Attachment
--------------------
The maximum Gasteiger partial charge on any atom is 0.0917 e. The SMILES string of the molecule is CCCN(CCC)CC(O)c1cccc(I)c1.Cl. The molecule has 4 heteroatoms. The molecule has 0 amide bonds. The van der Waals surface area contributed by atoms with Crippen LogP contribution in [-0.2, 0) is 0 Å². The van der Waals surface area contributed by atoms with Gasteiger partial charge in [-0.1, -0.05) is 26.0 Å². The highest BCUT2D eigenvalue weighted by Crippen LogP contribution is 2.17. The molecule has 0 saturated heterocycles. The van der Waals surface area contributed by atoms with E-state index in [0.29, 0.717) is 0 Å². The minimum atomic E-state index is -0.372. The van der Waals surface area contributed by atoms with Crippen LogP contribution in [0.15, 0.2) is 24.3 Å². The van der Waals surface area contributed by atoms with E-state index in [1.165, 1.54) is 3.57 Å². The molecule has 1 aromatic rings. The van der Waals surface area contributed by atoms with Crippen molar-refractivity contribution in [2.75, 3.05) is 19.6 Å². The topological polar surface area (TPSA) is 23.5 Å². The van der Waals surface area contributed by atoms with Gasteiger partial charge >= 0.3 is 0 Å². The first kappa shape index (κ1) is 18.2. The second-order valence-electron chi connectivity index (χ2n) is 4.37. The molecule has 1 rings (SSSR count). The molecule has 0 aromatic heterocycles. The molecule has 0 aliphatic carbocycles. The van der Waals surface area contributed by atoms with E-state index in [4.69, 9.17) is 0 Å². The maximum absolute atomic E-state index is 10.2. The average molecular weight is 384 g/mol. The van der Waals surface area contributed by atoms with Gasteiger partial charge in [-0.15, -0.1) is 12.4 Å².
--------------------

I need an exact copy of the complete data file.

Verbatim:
The maximum Gasteiger partial charge on any atom is 0.0917 e. The SMILES string of the molecule is CCCN(CCC)CC(O)c1cccc(I)c1.Cl. The molecule has 4 heteroatoms. The molecule has 0 amide bonds. The van der Waals surface area contributed by atoms with Crippen LogP contribution in [-0.2, 0) is 0 Å². The van der Waals surface area contributed by atoms with Gasteiger partial charge in [-0.1, -0.05) is 26.0 Å². The highest BCUT2D eigenvalue weighted by Crippen LogP contribution is 2.17. The molecule has 0 saturated heterocycles. The van der Waals surface area contributed by atoms with E-state index in [0.29, 0.717) is 0 Å². The minimum atomic E-state index is -0.372. The van der Waals surface area contributed by atoms with Crippen LogP contribution in [0.15, 0.2) is 24.3 Å². The van der Waals surface area contributed by atoms with E-state index in [1.165, 1.54) is 3.57 Å². The molecule has 1 aromatic rings. The van der Waals surface area contributed by atoms with Crippen molar-refractivity contribution in [2.75, 3.05) is 19.6 Å². The topological polar surface area (TPSA) is 23.5 Å². The van der Waals surface area contributed by atoms with Gasteiger partial charge >= 0.3 is 0 Å². The first kappa shape index (κ1) is 18.2. The second-order valence-electron chi connectivity index (χ2n) is 4.37. The molecule has 1 rings (SSSR count). The molecule has 0 aromatic heterocycles. The molecule has 0 aliphatic carbocycles. The van der Waals surface area contributed by atoms with E-state index in [4.69, 9.17) is 0 Å². The maximum absolute atomic E-state index is 10.2. The average molecular weight is 384 g/mol. The van der Waals surface area contributed by atoms with Gasteiger partial charge in [-0.15, -0.1) is 12.4 Å².